Patriots defensive backs Devin and Jason McCourty are supposed to be kicking back.
Five weeks stand between them and the scheduled start of training camp, time annually purposed for players and coaches to vacation. Yet like most NFL personnel nowadays, the McCourtys are at home, anxious and unsure. Fearful, even, amid the slowest chunk of the league’s calendar, which may last far longer than what most expect.
On the latest episode of their shared podcast, Double Coverage, the twin brothers explained their trepidation over returning to training camp during the ongoing coronavirus pandemic. Jason flatly stated that he would not participate in a team practice at this time and described possibly returning to such an environment as “scary.” Devin wondered whether the league will find a way to open on time in late July.
“I think everybody’s nervous because the norm is that we just go to work. We put in a lot of work, we bond together, we lift, we’re in close quarters. It feels like that’s all being taken away from us. So I don’t know how to react,” Devin said.
Last week, states with multiple NFL teams, including Florida and Texas, began suffering major spikes in new coronavirus cases, less than a month after they re-opened against the advice of infectious disease experts. Jason, who revealed he is currently in Tennessee, said he’s experienced the recent surge of new positive tests firsthand.
“I’ve been out here in Nashville, and I actually go run at the high school where I think a lot of the 49ers players were doing their team-practice ordeal. They just had a player or two test positive,” he said
“It’s kind of scary because something like that — I think it was probably just offense, so they probably had maybe 10 guys out there — when you think about the future, it’s hard for 10 guys just to get together to do little passing drills or anything of that nature. To think about somewhere between 53 and 90 guys in a training camp, it’s going to be insane.”
Both McCourtys said Patriots players have not been informed yet when they should return to Foxborough for training camp.
They also dismissed the idea that the NFL could pivot to a bubble environment, a la the NBA and MLS, where all teams will soon operate and compete within an insulated campus setting. Last week, Dr. Anthony Fauci, the director of the National Institute of Allergy and Infectious Diseases, said the NFL would need to follow that format or consider that its season may be cancelled. The complications and difficulties of squeezing the entire league into a bubble were obvious to both Devin and Jason.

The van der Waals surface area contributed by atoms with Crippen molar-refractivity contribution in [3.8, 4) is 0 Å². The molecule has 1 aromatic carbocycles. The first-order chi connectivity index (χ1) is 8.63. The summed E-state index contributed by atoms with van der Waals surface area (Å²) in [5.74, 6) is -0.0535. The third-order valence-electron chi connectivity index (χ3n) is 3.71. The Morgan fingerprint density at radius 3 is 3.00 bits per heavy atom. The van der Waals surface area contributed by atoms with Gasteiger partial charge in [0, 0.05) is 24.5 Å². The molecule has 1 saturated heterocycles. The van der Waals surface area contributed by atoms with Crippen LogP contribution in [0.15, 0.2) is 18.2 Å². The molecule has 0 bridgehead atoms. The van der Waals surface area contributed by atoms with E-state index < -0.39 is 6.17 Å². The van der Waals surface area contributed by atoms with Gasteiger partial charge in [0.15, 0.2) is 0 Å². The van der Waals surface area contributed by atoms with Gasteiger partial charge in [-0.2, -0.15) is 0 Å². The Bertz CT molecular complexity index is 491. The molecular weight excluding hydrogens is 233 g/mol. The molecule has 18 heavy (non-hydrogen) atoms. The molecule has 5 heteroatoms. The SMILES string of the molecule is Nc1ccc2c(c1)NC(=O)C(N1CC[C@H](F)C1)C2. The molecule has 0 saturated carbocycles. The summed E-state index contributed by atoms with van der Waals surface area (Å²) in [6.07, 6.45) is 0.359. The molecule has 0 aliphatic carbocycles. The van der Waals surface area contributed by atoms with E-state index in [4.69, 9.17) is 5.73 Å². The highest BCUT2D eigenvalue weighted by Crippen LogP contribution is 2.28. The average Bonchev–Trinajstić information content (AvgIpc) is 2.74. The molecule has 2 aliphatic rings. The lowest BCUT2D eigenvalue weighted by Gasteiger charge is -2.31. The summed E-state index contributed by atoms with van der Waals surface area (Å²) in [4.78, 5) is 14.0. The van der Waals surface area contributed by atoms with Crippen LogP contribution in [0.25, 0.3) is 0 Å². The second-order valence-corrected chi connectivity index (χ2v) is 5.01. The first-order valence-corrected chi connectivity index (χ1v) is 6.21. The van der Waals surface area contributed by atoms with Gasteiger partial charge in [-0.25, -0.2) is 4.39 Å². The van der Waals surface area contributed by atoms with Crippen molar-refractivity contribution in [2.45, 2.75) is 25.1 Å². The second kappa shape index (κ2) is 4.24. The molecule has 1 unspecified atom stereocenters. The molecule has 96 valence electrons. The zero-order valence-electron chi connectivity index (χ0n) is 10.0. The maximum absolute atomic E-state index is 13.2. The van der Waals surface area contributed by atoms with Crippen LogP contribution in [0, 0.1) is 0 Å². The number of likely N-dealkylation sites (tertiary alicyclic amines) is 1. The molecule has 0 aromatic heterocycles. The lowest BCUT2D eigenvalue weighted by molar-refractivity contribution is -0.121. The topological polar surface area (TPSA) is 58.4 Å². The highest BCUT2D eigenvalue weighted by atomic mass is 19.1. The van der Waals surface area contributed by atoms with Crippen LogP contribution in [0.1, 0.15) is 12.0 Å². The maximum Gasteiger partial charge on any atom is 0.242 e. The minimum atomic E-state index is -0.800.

“You’re talking about 32 teams each with over 100 (players, coaches and staff) that you have to house. I don’t know if it’s really fathomable for the NFL to be able to go in a bubble,” Jason said. “Beyond that, I don’t really know — me, personally, I don’t want to ever say never — but I can’t anticipate me being away from the family for that long throughout the entirety of the season. That would be insane. It would feel like forever.”
“I just can’t see me stepping away from my family for that amount of time. When you sign up for different jobs, you kind of discuss it as a family, the hardship of that. For us as players, we never had to think about that. We have training camp kind of in a month and a half, so we haven’t heard until now. The days start counting down. You might be telling your wife with a week’s notice that you’re gone for six months. To me, that would be very tough,” he said.
“If that is on the table, I think that needs to be discussed sooner than later for guys to be able to make that decision.”
NFL: Teams must make emergency plans
The NFL has issued a memo to all teams mandating they develop a plan for containing a potential coronavirus outbreak during training camps next month.
According to ESPN, the league is first requiring all teams to separate their football personnel into tiers that reflect how essential they are to conducting training camp. Only the most essential personnel — Tier 1 personnel — will be granted access to newly restricted areas such as practice fields, locker rooms and training rooms. These personnel are expected to include players, coaches, trainers, team doctors and any other employees who must have regular access to players.
Tier 2 personnel are staffers who occasionally require close proximity to players — general managers, operations employees and video staff among others — and will now be required to enter the stadium in a separate entrance from Tier 1 staff. They will have limited access to restricted areas. Tier 3 personnel, such as field managers, stadium staff and team-employed media, will consist of employees who do not require close contact with Tier 1 members.
Personnel who access restricted areas regularly will undergo daily testing and answer a series of questions about their time outside the facility since they last left the premises. Social distancing and cleaning policies were outlined in the memo, per ESPN. The league is also requiring all personnel to wear masks inside facilities unless they inhibit players’ athletic performance.
All teams must submit their emergency plans to the NFL, NFLPA and Infection Control for Sports for approval.
It is unknown whether training camps will open, as scheduled, over the final two weeks of July.